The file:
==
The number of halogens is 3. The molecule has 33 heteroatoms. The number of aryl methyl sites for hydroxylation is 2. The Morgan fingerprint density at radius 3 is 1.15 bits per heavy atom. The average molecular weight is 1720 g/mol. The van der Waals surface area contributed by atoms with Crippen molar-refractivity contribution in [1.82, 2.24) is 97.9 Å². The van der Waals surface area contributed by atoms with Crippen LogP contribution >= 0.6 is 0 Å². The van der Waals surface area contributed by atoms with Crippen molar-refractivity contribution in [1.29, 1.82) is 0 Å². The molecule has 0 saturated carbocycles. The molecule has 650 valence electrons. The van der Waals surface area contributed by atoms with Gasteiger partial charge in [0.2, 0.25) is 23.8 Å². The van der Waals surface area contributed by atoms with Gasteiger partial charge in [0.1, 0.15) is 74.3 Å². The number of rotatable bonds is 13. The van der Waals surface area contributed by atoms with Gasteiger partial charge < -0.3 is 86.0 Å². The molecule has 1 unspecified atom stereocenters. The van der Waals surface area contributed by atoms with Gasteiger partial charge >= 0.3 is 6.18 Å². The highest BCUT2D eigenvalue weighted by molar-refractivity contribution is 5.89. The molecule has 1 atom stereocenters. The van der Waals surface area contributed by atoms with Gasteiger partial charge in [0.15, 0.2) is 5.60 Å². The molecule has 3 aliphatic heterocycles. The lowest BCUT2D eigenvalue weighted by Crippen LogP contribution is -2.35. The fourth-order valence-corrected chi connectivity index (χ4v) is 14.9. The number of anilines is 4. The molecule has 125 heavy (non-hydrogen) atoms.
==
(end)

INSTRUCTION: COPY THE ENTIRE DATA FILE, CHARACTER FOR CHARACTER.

The number of halogens is 3. The molecule has 33 heteroatoms. The number of aryl methyl sites for hydroxylation is 2. The Morgan fingerprint density at radius 3 is 1.15 bits per heavy atom. The average molecular weight is 1720 g/mol. The van der Waals surface area contributed by atoms with Crippen molar-refractivity contribution in [1.82, 2.24) is 97.9 Å². The van der Waals surface area contributed by atoms with Crippen LogP contribution >= 0.6 is 0 Å². The van der Waals surface area contributed by atoms with Crippen molar-refractivity contribution in [1.29, 1.82) is 0 Å². The molecule has 0 saturated carbocycles. The molecule has 650 valence electrons. The van der Waals surface area contributed by atoms with Gasteiger partial charge in [0.2, 0.25) is 23.8 Å². The van der Waals surface area contributed by atoms with Gasteiger partial charge in [0.1, 0.15) is 74.3 Å². The number of rotatable bonds is 13. The van der Waals surface area contributed by atoms with Gasteiger partial charge < -0.3 is 86.0 Å². The molecule has 1 unspecified atom stereocenters. The van der Waals surface area contributed by atoms with Gasteiger partial charge >= 0.3 is 6.18 Å². The highest BCUT2D eigenvalue weighted by molar-refractivity contribution is 5.89. The molecule has 1 atom stereocenters. The van der Waals surface area contributed by atoms with Gasteiger partial charge in [0.15, 0.2) is 5.60 Å². The molecule has 3 aliphatic heterocycles. The lowest BCUT2D eigenvalue weighted by Crippen LogP contribution is -2.35. The fourth-order valence-corrected chi connectivity index (χ4v) is 14.9. The number of anilines is 4. The molecule has 125 heavy (non-hydrogen) atoms.